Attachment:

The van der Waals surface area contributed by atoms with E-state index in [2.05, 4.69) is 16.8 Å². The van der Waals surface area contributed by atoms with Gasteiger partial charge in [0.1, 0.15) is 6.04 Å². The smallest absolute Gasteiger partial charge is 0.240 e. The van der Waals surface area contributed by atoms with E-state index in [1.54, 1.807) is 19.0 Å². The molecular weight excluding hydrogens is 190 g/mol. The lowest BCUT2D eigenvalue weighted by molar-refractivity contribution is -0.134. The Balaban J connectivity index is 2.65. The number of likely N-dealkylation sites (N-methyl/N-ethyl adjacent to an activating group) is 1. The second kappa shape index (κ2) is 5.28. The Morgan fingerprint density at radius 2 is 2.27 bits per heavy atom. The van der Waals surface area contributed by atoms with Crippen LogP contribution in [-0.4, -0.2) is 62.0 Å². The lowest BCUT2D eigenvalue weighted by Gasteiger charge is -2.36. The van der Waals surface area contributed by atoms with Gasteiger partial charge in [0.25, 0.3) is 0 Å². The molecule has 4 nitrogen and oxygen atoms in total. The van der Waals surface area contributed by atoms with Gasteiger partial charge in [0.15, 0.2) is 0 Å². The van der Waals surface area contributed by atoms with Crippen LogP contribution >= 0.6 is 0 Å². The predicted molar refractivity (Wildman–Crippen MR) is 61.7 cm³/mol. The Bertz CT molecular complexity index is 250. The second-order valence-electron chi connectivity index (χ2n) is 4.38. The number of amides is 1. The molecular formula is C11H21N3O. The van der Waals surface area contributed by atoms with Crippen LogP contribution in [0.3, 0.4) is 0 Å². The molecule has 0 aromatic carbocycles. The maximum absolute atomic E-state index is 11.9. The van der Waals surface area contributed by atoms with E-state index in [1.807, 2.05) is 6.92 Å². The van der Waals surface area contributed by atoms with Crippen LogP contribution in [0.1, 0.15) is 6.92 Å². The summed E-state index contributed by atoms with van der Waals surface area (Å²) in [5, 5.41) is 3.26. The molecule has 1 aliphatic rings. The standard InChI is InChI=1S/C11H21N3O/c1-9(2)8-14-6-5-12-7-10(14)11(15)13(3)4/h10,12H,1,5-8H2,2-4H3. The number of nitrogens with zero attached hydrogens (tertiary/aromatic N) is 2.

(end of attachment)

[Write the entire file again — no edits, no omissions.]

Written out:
The van der Waals surface area contributed by atoms with E-state index in [2.05, 4.69) is 16.8 Å². The van der Waals surface area contributed by atoms with Gasteiger partial charge in [0.1, 0.15) is 6.04 Å². The smallest absolute Gasteiger partial charge is 0.240 e. The van der Waals surface area contributed by atoms with E-state index in [1.54, 1.807) is 19.0 Å². The molecular weight excluding hydrogens is 190 g/mol. The lowest BCUT2D eigenvalue weighted by molar-refractivity contribution is -0.134. The Balaban J connectivity index is 2.65. The number of likely N-dealkylation sites (N-methyl/N-ethyl adjacent to an activating group) is 1. The second kappa shape index (κ2) is 5.28. The Morgan fingerprint density at radius 2 is 2.27 bits per heavy atom. The van der Waals surface area contributed by atoms with Crippen LogP contribution in [-0.4, -0.2) is 62.0 Å². The lowest BCUT2D eigenvalue weighted by Gasteiger charge is -2.36. The van der Waals surface area contributed by atoms with Gasteiger partial charge in [0.25, 0.3) is 0 Å². The molecule has 4 nitrogen and oxygen atoms in total. The van der Waals surface area contributed by atoms with Gasteiger partial charge in [0.15, 0.2) is 0 Å². The van der Waals surface area contributed by atoms with Crippen LogP contribution >= 0.6 is 0 Å². The predicted molar refractivity (Wildman–Crippen MR) is 61.7 cm³/mol. The Bertz CT molecular complexity index is 250. The second-order valence-electron chi connectivity index (χ2n) is 4.38. The number of amides is 1. The molecular formula is C11H21N3O. The van der Waals surface area contributed by atoms with Crippen LogP contribution in [0.3, 0.4) is 0 Å². The molecule has 0 aromatic carbocycles. The maximum absolute atomic E-state index is 11.9. The van der Waals surface area contributed by atoms with E-state index in [1.807, 2.05) is 6.92 Å². The van der Waals surface area contributed by atoms with Crippen LogP contribution in [0.1, 0.15) is 6.92 Å². The summed E-state index contributed by atoms with van der Waals surface area (Å²) in [5, 5.41) is 3.26. The molecule has 1 aliphatic rings. The standard InChI is InChI=1S/C11H21N3O/c1-9(2)8-14-6-5-12-7-10(14)11(15)13(3)4/h10,12H,1,5-8H2,2-4H3. The number of nitrogens with zero attached hydrogens (tertiary/aromatic N) is 2.